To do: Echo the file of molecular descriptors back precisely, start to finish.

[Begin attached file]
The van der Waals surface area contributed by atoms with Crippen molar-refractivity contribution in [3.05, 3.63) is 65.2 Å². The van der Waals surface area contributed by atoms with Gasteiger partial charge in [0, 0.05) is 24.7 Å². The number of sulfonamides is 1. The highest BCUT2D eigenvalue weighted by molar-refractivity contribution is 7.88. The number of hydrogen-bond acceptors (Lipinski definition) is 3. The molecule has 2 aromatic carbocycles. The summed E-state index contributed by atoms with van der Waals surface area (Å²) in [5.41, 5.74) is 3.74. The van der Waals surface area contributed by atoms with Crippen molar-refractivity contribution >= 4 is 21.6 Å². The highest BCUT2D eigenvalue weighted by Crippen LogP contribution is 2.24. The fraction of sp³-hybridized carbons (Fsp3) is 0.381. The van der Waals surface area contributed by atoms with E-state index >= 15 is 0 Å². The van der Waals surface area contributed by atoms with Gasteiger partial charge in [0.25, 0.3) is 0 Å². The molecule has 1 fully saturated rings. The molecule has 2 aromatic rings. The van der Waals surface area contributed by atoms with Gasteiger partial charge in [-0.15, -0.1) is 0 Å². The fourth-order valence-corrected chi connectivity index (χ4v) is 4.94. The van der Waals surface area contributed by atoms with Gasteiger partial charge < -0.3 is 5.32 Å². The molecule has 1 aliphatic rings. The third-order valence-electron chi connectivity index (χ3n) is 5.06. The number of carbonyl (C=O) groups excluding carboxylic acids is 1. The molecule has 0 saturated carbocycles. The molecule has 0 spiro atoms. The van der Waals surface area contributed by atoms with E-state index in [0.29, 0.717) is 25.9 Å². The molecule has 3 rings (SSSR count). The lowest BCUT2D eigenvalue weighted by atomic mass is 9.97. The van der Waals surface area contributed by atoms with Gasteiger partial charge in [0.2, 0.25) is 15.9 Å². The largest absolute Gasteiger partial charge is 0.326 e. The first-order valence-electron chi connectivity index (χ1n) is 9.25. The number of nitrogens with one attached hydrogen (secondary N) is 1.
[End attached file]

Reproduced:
The van der Waals surface area contributed by atoms with Crippen molar-refractivity contribution in [3.05, 3.63) is 65.2 Å². The van der Waals surface area contributed by atoms with Gasteiger partial charge in [0, 0.05) is 24.7 Å². The number of sulfonamides is 1. The highest BCUT2D eigenvalue weighted by molar-refractivity contribution is 7.88. The number of hydrogen-bond acceptors (Lipinski definition) is 3. The molecule has 2 aromatic carbocycles. The summed E-state index contributed by atoms with van der Waals surface area (Å²) in [5.41, 5.74) is 3.74. The van der Waals surface area contributed by atoms with Crippen molar-refractivity contribution >= 4 is 21.6 Å². The highest BCUT2D eigenvalue weighted by Crippen LogP contribution is 2.24. The fraction of sp³-hybridized carbons (Fsp3) is 0.381. The van der Waals surface area contributed by atoms with E-state index >= 15 is 0 Å². The van der Waals surface area contributed by atoms with Gasteiger partial charge in [0.25, 0.3) is 0 Å². The molecule has 1 fully saturated rings. The molecule has 2 aromatic rings. The van der Waals surface area contributed by atoms with Gasteiger partial charge in [-0.15, -0.1) is 0 Å². The fourth-order valence-corrected chi connectivity index (χ4v) is 4.94. The van der Waals surface area contributed by atoms with Gasteiger partial charge < -0.3 is 5.32 Å². The molecule has 1 aliphatic rings. The third-order valence-electron chi connectivity index (χ3n) is 5.06. The number of carbonyl (C=O) groups excluding carboxylic acids is 1. The molecule has 0 saturated carbocycles. The molecule has 0 spiro atoms. The van der Waals surface area contributed by atoms with E-state index in [0.29, 0.717) is 25.9 Å². The molecule has 3 rings (SSSR count). The lowest BCUT2D eigenvalue weighted by atomic mass is 9.97. The van der Waals surface area contributed by atoms with Gasteiger partial charge in [0.2, 0.25) is 15.9 Å². The largest absolute Gasteiger partial charge is 0.326 e. The first-order valence-electron chi connectivity index (χ1n) is 9.25. The number of nitrogens with one attached hydrogen (secondary N) is 1.